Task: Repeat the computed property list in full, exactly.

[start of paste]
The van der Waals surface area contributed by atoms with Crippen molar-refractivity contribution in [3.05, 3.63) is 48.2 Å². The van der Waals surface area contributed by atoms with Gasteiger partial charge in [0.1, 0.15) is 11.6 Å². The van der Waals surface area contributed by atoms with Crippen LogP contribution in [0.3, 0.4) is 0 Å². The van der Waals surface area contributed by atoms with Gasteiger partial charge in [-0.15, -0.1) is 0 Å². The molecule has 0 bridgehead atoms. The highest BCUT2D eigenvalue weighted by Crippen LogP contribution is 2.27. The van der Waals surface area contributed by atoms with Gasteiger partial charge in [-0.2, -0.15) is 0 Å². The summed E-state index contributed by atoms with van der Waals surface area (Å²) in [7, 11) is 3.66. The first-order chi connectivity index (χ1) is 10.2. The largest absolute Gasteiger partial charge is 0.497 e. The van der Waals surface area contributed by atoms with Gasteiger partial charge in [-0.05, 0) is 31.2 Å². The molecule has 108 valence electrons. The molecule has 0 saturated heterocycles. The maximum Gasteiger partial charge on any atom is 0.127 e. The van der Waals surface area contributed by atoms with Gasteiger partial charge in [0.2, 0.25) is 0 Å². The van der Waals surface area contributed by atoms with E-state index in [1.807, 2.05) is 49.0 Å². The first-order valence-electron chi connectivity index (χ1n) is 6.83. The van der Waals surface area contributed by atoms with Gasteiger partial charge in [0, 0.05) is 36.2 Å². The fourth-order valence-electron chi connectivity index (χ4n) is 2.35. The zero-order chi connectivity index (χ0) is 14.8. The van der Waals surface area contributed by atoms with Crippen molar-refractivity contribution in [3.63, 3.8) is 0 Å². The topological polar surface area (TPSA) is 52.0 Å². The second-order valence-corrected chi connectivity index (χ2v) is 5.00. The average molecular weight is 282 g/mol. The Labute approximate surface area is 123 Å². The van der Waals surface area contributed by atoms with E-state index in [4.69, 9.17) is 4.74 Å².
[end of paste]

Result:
The van der Waals surface area contributed by atoms with Crippen molar-refractivity contribution in [3.05, 3.63) is 48.2 Å². The van der Waals surface area contributed by atoms with Gasteiger partial charge in [0.1, 0.15) is 11.6 Å². The van der Waals surface area contributed by atoms with Crippen LogP contribution in [0.3, 0.4) is 0 Å². The van der Waals surface area contributed by atoms with Gasteiger partial charge in [-0.15, -0.1) is 0 Å². The molecule has 0 bridgehead atoms. The highest BCUT2D eigenvalue weighted by Crippen LogP contribution is 2.27. The van der Waals surface area contributed by atoms with Gasteiger partial charge in [-0.2, -0.15) is 0 Å². The summed E-state index contributed by atoms with van der Waals surface area (Å²) in [7, 11) is 3.66. The first-order chi connectivity index (χ1) is 10.2. The largest absolute Gasteiger partial charge is 0.497 e. The van der Waals surface area contributed by atoms with Gasteiger partial charge in [-0.05, 0) is 31.2 Å². The molecule has 108 valence electrons. The molecule has 0 saturated heterocycles. The maximum Gasteiger partial charge on any atom is 0.127 e. The van der Waals surface area contributed by atoms with Gasteiger partial charge in [0.2, 0.25) is 0 Å². The van der Waals surface area contributed by atoms with E-state index in [1.807, 2.05) is 49.0 Å². The first-order valence-electron chi connectivity index (χ1n) is 6.83. The van der Waals surface area contributed by atoms with Gasteiger partial charge in [0, 0.05) is 36.2 Å². The fourth-order valence-electron chi connectivity index (χ4n) is 2.35. The zero-order chi connectivity index (χ0) is 14.8. The van der Waals surface area contributed by atoms with Crippen molar-refractivity contribution in [3.63, 3.8) is 0 Å². The topological polar surface area (TPSA) is 52.0 Å². The second-order valence-corrected chi connectivity index (χ2v) is 5.00. The average molecular weight is 282 g/mol. The Labute approximate surface area is 123 Å². The van der Waals surface area contributed by atoms with E-state index in [4.69, 9.17) is 4.74 Å².